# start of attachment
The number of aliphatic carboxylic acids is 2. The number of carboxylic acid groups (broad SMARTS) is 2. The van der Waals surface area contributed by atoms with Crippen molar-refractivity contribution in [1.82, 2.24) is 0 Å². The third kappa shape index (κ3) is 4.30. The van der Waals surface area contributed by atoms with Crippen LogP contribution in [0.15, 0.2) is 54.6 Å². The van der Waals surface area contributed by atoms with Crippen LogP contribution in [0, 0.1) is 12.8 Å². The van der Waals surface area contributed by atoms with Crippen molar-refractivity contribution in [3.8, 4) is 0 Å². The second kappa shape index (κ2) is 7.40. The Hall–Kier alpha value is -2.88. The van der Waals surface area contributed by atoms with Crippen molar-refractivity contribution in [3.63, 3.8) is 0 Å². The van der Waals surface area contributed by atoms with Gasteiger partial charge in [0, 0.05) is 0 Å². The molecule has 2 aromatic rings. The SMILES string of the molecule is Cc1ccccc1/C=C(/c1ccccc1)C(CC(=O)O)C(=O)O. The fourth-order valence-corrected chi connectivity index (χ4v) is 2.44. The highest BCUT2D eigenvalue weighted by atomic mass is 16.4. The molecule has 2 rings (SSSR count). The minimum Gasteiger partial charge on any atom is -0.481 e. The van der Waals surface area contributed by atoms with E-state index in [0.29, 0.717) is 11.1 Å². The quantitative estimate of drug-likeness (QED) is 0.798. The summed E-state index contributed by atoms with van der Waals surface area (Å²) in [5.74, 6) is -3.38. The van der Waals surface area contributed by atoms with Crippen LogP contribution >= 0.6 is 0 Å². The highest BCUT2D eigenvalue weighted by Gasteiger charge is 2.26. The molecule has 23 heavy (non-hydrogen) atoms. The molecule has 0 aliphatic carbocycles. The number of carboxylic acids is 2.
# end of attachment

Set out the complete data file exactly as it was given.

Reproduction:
The number of aliphatic carboxylic acids is 2. The number of carboxylic acid groups (broad SMARTS) is 2. The van der Waals surface area contributed by atoms with Crippen molar-refractivity contribution in [1.82, 2.24) is 0 Å². The third kappa shape index (κ3) is 4.30. The van der Waals surface area contributed by atoms with Crippen LogP contribution in [0.15, 0.2) is 54.6 Å². The van der Waals surface area contributed by atoms with Crippen LogP contribution in [0, 0.1) is 12.8 Å². The van der Waals surface area contributed by atoms with Crippen molar-refractivity contribution in [3.8, 4) is 0 Å². The second kappa shape index (κ2) is 7.40. The Hall–Kier alpha value is -2.88. The van der Waals surface area contributed by atoms with Crippen molar-refractivity contribution in [3.63, 3.8) is 0 Å². The van der Waals surface area contributed by atoms with Gasteiger partial charge in [0, 0.05) is 0 Å². The molecule has 2 aromatic rings. The SMILES string of the molecule is Cc1ccccc1/C=C(/c1ccccc1)C(CC(=O)O)C(=O)O. The fourth-order valence-corrected chi connectivity index (χ4v) is 2.44. The highest BCUT2D eigenvalue weighted by atomic mass is 16.4. The molecule has 2 rings (SSSR count). The minimum Gasteiger partial charge on any atom is -0.481 e. The van der Waals surface area contributed by atoms with E-state index in [0.29, 0.717) is 11.1 Å². The quantitative estimate of drug-likeness (QED) is 0.798. The summed E-state index contributed by atoms with van der Waals surface area (Å²) in [5.74, 6) is -3.38. The van der Waals surface area contributed by atoms with Crippen LogP contribution >= 0.6 is 0 Å². The highest BCUT2D eigenvalue weighted by Gasteiger charge is 2.26. The molecule has 23 heavy (non-hydrogen) atoms. The molecule has 0 aliphatic carbocycles. The number of carboxylic acids is 2.